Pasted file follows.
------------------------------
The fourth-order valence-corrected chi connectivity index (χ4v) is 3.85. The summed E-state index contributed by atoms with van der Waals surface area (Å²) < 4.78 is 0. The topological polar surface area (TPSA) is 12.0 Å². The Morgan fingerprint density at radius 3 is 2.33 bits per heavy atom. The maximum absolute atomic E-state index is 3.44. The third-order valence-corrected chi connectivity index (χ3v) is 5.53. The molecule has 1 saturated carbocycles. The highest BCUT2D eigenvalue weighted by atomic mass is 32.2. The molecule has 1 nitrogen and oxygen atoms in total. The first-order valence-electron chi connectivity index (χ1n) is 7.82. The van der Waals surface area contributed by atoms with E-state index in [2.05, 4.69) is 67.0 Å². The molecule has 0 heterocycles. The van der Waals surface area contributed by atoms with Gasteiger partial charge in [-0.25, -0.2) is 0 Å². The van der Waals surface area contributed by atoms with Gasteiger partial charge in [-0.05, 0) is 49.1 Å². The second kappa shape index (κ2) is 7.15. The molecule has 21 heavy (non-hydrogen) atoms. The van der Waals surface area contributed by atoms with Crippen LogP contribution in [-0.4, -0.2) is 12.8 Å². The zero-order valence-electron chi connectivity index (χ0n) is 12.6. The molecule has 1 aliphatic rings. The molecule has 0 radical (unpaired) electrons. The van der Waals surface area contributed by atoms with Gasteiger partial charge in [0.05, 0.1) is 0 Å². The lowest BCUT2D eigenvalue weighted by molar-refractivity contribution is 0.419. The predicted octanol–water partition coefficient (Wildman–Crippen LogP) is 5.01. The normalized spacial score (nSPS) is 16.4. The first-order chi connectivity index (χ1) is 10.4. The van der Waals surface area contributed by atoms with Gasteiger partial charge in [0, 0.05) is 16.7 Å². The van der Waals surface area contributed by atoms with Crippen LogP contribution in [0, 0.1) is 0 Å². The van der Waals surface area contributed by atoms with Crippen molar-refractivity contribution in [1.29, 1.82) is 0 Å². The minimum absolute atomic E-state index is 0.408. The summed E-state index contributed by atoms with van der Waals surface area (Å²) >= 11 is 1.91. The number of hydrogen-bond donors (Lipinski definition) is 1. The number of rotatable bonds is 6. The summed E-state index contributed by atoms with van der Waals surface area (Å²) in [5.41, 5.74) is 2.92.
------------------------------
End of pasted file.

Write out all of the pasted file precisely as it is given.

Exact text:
The fourth-order valence-corrected chi connectivity index (χ4v) is 3.85. The summed E-state index contributed by atoms with van der Waals surface area (Å²) < 4.78 is 0. The topological polar surface area (TPSA) is 12.0 Å². The Morgan fingerprint density at radius 3 is 2.33 bits per heavy atom. The maximum absolute atomic E-state index is 3.44. The third-order valence-corrected chi connectivity index (χ3v) is 5.53. The molecule has 1 saturated carbocycles. The highest BCUT2D eigenvalue weighted by atomic mass is 32.2. The molecule has 1 nitrogen and oxygen atoms in total. The first-order valence-electron chi connectivity index (χ1n) is 7.82. The van der Waals surface area contributed by atoms with E-state index in [2.05, 4.69) is 67.0 Å². The molecule has 0 heterocycles. The van der Waals surface area contributed by atoms with Gasteiger partial charge in [-0.25, -0.2) is 0 Å². The van der Waals surface area contributed by atoms with Gasteiger partial charge in [-0.05, 0) is 49.1 Å². The second kappa shape index (κ2) is 7.15. The molecule has 21 heavy (non-hydrogen) atoms. The van der Waals surface area contributed by atoms with Crippen LogP contribution in [-0.4, -0.2) is 12.8 Å². The zero-order valence-electron chi connectivity index (χ0n) is 12.6. The molecule has 1 aliphatic rings. The molecule has 0 radical (unpaired) electrons. The van der Waals surface area contributed by atoms with Gasteiger partial charge in [0.05, 0.1) is 0 Å². The lowest BCUT2D eigenvalue weighted by molar-refractivity contribution is 0.419. The predicted octanol–water partition coefficient (Wildman–Crippen LogP) is 5.01. The normalized spacial score (nSPS) is 16.4. The first-order chi connectivity index (χ1) is 10.4. The van der Waals surface area contributed by atoms with Gasteiger partial charge in [0, 0.05) is 16.7 Å². The van der Waals surface area contributed by atoms with Crippen LogP contribution in [0, 0.1) is 0 Å². The van der Waals surface area contributed by atoms with Crippen molar-refractivity contribution in [1.29, 1.82) is 0 Å². The minimum absolute atomic E-state index is 0.408. The summed E-state index contributed by atoms with van der Waals surface area (Å²) >= 11 is 1.91. The number of hydrogen-bond donors (Lipinski definition) is 1. The number of rotatable bonds is 6. The summed E-state index contributed by atoms with van der Waals surface area (Å²) in [5.41, 5.74) is 2.92.